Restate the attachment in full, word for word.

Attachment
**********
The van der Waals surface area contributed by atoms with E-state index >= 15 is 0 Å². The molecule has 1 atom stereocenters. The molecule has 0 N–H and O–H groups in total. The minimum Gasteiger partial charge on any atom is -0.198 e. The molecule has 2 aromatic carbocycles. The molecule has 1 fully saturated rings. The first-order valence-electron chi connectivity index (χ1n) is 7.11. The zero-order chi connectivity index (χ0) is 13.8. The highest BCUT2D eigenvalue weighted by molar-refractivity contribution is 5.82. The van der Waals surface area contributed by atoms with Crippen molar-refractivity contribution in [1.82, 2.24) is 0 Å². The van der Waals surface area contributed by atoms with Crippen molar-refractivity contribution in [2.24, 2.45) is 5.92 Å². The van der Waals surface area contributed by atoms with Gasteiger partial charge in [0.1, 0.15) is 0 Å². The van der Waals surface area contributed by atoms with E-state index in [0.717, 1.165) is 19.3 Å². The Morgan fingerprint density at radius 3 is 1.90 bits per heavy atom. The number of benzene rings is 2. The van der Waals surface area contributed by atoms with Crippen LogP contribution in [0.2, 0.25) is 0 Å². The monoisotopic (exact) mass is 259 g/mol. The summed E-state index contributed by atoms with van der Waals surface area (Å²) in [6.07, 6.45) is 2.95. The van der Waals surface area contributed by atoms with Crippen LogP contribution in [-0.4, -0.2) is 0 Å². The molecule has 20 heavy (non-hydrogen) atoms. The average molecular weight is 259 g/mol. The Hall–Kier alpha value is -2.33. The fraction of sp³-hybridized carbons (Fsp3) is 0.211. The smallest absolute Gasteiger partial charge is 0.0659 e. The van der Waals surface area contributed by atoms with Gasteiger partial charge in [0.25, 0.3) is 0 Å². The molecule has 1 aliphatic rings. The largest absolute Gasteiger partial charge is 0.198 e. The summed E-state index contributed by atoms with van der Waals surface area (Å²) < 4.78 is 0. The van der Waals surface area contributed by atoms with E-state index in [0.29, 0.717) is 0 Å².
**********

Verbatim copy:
The van der Waals surface area contributed by atoms with E-state index >= 15 is 0 Å². The molecule has 1 atom stereocenters. The molecule has 0 N–H and O–H groups in total. The minimum Gasteiger partial charge on any atom is -0.198 e. The molecule has 2 aromatic carbocycles. The molecule has 1 fully saturated rings. The first-order valence-electron chi connectivity index (χ1n) is 7.11. The zero-order chi connectivity index (χ0) is 13.8. The highest BCUT2D eigenvalue weighted by molar-refractivity contribution is 5.82. The van der Waals surface area contributed by atoms with Crippen molar-refractivity contribution in [1.82, 2.24) is 0 Å². The van der Waals surface area contributed by atoms with Crippen molar-refractivity contribution in [2.24, 2.45) is 5.92 Å². The van der Waals surface area contributed by atoms with Gasteiger partial charge in [0.1, 0.15) is 0 Å². The van der Waals surface area contributed by atoms with E-state index in [0.717, 1.165) is 19.3 Å². The Morgan fingerprint density at radius 3 is 1.90 bits per heavy atom. The number of benzene rings is 2. The van der Waals surface area contributed by atoms with Crippen LogP contribution in [0.2, 0.25) is 0 Å². The monoisotopic (exact) mass is 259 g/mol. The summed E-state index contributed by atoms with van der Waals surface area (Å²) in [6.07, 6.45) is 2.95. The van der Waals surface area contributed by atoms with Crippen LogP contribution in [-0.4, -0.2) is 0 Å². The molecule has 20 heavy (non-hydrogen) atoms. The average molecular weight is 259 g/mol. The Hall–Kier alpha value is -2.33. The fraction of sp³-hybridized carbons (Fsp3) is 0.211. The smallest absolute Gasteiger partial charge is 0.0659 e. The van der Waals surface area contributed by atoms with Gasteiger partial charge in [0.25, 0.3) is 0 Å². The molecule has 1 aliphatic rings. The largest absolute Gasteiger partial charge is 0.198 e. The summed E-state index contributed by atoms with van der Waals surface area (Å²) < 4.78 is 0. The van der Waals surface area contributed by atoms with E-state index in [0.29, 0.717) is 0 Å².